The usual prescription for the defense of a fixed exchange rate during a speculative attack is aggressive sales of foreign currency on the spot and forward markets, combined with increases in short-term interest rates of a sufficient magnitude to squeeze speculators who are short in the currency. Two developments in international financial markets in recent years may have reduced the effectiveness of this advice. First, institutional and other large investors have diversified their portfolios internationally. Consequently, the potential exposures to currency risk are growing, and also the potential selling pressure if the ability of the authorities to maintain a fixed exchange rate comes into question. Second, the growth in the markets for foreign exchange derivatives has both improved the ability of investors to hedge their exposures and provided instruments through which speculators can take highly leveraged positions against weak currencies.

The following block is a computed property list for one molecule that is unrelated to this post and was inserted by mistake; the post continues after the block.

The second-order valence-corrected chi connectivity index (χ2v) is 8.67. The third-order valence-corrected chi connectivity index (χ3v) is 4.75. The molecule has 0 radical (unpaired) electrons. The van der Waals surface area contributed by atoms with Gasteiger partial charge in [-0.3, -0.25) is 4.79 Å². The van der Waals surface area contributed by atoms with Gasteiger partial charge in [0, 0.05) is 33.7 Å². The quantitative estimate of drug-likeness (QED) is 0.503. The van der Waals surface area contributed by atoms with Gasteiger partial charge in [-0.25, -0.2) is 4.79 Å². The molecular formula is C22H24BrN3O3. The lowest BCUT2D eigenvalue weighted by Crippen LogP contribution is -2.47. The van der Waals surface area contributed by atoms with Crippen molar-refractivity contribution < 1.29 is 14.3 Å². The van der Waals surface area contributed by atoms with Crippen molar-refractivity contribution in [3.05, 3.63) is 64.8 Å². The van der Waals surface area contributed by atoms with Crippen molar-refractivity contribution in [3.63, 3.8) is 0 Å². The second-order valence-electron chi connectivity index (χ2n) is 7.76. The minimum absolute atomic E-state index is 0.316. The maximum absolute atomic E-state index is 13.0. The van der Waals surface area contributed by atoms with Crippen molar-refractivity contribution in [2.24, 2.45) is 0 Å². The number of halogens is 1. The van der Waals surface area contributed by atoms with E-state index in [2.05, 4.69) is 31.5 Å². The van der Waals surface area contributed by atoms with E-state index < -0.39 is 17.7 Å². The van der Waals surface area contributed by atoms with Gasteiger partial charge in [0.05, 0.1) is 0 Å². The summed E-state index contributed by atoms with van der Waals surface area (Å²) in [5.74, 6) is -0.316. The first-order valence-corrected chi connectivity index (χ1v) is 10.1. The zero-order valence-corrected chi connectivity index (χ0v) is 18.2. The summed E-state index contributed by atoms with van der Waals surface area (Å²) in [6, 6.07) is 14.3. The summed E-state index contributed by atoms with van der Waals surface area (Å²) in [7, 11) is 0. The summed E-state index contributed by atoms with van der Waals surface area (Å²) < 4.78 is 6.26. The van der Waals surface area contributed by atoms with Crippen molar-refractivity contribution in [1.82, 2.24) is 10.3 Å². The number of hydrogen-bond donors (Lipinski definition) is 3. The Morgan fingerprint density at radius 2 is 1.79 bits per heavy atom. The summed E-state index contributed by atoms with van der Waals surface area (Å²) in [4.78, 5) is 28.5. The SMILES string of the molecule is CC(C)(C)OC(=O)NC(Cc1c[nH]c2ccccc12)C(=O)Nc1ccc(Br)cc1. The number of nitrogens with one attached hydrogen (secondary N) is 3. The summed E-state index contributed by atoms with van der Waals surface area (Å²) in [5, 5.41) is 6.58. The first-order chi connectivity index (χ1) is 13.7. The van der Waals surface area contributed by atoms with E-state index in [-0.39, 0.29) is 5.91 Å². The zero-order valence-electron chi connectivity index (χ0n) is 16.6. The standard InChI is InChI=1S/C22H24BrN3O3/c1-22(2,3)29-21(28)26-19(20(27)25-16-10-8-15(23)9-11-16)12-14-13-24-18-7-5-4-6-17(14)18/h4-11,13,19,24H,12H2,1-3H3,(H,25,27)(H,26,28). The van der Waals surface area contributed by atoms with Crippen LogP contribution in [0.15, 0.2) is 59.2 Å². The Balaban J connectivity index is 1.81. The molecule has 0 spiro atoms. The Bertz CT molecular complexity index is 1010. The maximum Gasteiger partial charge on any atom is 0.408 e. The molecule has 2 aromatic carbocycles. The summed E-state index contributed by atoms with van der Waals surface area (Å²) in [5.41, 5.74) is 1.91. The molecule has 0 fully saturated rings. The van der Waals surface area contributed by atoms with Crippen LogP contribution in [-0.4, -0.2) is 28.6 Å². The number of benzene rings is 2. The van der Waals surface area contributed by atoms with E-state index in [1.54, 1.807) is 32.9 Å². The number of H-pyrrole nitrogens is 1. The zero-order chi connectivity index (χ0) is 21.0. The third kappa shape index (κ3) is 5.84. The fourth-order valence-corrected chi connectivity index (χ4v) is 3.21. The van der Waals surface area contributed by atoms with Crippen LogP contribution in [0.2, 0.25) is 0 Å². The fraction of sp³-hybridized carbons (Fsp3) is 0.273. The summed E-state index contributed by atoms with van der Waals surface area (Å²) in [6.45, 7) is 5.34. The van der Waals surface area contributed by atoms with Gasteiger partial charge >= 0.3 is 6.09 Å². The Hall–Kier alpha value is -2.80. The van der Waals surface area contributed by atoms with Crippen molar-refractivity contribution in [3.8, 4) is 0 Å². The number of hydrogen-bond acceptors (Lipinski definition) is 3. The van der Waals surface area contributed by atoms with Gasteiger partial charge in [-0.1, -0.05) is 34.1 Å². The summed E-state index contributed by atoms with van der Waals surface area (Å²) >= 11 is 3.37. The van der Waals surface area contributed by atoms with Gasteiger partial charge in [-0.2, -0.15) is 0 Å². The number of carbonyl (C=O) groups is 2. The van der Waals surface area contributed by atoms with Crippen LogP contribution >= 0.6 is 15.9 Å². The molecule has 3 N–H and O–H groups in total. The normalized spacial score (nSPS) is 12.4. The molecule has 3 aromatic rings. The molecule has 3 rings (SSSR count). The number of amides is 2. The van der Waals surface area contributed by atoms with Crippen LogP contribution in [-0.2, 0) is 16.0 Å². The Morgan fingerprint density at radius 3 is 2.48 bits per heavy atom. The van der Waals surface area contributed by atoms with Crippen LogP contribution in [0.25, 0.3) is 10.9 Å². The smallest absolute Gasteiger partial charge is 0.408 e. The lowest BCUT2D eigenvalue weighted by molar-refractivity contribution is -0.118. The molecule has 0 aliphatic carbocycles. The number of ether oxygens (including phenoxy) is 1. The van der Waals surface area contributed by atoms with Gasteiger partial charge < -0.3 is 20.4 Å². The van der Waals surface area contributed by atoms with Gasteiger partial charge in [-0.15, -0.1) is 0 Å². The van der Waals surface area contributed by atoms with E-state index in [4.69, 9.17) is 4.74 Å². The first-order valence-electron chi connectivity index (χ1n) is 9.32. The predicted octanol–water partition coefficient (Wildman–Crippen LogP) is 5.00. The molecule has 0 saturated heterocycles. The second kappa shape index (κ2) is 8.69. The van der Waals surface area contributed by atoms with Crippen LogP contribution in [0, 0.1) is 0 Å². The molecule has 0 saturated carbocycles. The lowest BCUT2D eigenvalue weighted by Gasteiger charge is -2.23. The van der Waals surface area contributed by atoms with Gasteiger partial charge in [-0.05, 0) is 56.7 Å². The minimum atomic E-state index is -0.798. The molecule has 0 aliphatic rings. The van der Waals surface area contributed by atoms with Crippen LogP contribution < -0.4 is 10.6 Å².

This paper discusses the possibility that the operations of banks and nonbanks to hedge their currency exposures may weaken the effectiveness of the classic interest rate defense. The focus is on market and central bank behavior in the last moments of a fixed exchange rate regime. In addition to providing powerful tools for speculation, options-pricing models can be used by banks and investors to construct synthetic currency put options by trading regularly in the cash markets. These synthetic options provide a hedge against exchange rate changes if the positions can be adjusted continually. In the presence of this dynamic hedging, an increase in interest rates to defend against a speculative attack may automatically trigger even more selling of the currency that is under attack. The paper finds that interaction between the timing of different trading strategies--dynamic hedging programs and the reaction of speculators who are caught by the interest rate increase--is crucial to the outcome of the central bank’s policy. If the volume of selling motivated by dynamic hedging overwhelms that of the purchases by speculators seeking to close out their positions, the central bank may reach its credit limits with commercial banks or its own position limits, forcing It to abandon the fixed exchange rate. However, raising rates gradually in an interest rate defense may immunize the central bank against being pushed beyond its position limits.